Teenager’s Death in California Is Linked to Coronavirus
Posted March 25, 2020 12:45 a.m. EDT
Updated March 25, 2020 12:48 a.m. EDT
A California teenager whose death was linked to the coronavirus may have been one of the youngest victims of the outbreak in the United States.
Los Angeles County Department of Public Health on Tuesday said the death, of a 17-year-old boy from Lancaster, California, was from the coronavirus. Hours later, it walked back that statement, saying the death would be further evaluated by the Centers for Disease Control and Prevention.
“The case is complex and there may be an alternate explanation for this fatality,” the health department said in a statement.
If the cause of death is confirmed as the coronavirus, it would be the first known instance of a minor dying from it in the United States. Some states, including New York, which has the most deaths in the country, have not reported the ages of most victims.
Gov. Gavin Newsom said half of the 2,102 people who have tested positive for the virus in California are between the ages of 18 and 49. “It is a reminder to everyone to take this seriously,” he said.
The teenager’s case grew more complicated after it was publicized. Just as the government was showcasing it as an example of why people in California should take the crisis more seriously, health officials were scrambling to get to the bottom of what had happened.
Mayor R. Rex Parris of Lancaster said Tuesday that the 17-year-old did not have preexisting health conditions and that he was healthy until he started having acute respiratory problems. He was treated at a hospital that released him without testing for the coronavirus, the mayor said.
“How do you take a kid in for having respiratory problems and you don’t test him?” he said, using a vulgarity. “I am so livid.”
The teenager, whose name has not been released, was then treated at a second hospital, where he died, the mayor said. The positive test results did not come back until after his death, and it was unclear when the test was taken.
The boy’s father, an Uber driver, is also sick, Parris said.
“I’m really upset right now. I thought this was a disease that affected people my age,” said Parris, 68. “Now I realize our kids are at risk — that’s something totally different.”
He said that children in Lancaster were now ordered to stay at home and that if they were found outside, they would be taken back to their homes. “We are enforcing the law in Lancaster,” he said. “I will not lose another child.”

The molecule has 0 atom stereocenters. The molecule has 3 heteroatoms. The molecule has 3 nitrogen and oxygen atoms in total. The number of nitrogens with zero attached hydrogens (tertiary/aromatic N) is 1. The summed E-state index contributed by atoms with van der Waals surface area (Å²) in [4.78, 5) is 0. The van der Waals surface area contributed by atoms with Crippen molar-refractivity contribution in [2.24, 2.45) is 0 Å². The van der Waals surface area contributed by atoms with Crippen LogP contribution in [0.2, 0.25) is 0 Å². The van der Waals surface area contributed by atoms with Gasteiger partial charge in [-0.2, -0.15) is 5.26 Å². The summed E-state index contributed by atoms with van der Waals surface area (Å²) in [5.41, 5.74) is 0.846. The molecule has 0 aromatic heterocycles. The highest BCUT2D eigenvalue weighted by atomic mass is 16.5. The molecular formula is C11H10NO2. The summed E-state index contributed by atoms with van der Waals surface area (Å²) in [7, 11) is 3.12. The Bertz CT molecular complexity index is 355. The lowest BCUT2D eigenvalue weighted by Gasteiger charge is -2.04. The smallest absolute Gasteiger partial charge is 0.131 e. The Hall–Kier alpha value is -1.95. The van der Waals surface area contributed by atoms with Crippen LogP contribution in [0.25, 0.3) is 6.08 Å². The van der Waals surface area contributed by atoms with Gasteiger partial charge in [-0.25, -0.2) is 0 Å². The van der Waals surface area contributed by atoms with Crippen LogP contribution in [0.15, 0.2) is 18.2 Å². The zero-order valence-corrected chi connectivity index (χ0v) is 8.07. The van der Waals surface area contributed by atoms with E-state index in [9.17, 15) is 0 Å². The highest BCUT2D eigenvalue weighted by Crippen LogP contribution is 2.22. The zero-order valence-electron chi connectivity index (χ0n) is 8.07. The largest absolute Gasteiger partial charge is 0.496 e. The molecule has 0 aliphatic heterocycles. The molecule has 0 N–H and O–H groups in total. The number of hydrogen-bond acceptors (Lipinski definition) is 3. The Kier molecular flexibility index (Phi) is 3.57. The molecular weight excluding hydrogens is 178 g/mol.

On Tuesday, the Los Angeles County Department of Public Health reported three deaths linked to the coronavirus, including the teenager, bringing the total number of deaths in the area to 11. Officials said that two people between the ages of 50 and 70, one with underlying health conditions, had also died.
“Each loss we experience in LA County is tragic, and we are sending our heartfelt condolences to the families and loved ones who’ve had to endure this tragedy,” Barbara Ferrer, director of the Los Angeles County Department of Public Health, said in a statement. “COVID-19 does not discriminate by age, race or income level.”
Officials said 256 new cases had been reported across Los Angeles County over the past two days, bringing the total number of cases there to 662. In the United States, as of Tuesday night, there have been at least 53,478 cases of coronavirus confirmed by lab tests and 714 deaths, according to a New York Times database.
While the risk of dying is significantly higher in older people, data from the CDC on nearly 2,500 of the first recorded cases in the United States has shown that younger adults made up a significant portion of coronavirus hospitalizations.
Children are also at risk. In Georgia, a 12-year-old girl who has COVID-19, the disease caused by the coronavirus, was placed on a ventilator this week. Officials at Children’s Healthcare of Atlanta, where she was in stable condition, said the girl remained in isolation.
In a Facebook post, the girl’s cousin, Justin Anthony, wrote that the girl did not have any underlying health issues and that she had initially received a diagnosis of pneumonia. “For those of you that think that kids can’t get COVID-19 ... Think Again!!!”
The girl’s family, through a representative, declined to comment beyond the post, saying, “We are hoping for good news soon and for her to make a healthy recovery.”
Stephen Morse, a professor of epidemiology at Columbia University’s Mailman School of Public Health, said there was still not enough data to say what effect the pandemic would have on youth. He said, however, that even in an ordinary flu pandemic, some young, otherwise healthy people get very sick or die.
“Unfortunately, we won’t know if this is that sort of rare tragic event, or a trend, until we have more data,” Morse said. “This one has been unusual in that it doesn’t seem to hit young people in the way that other flu pandemics have.”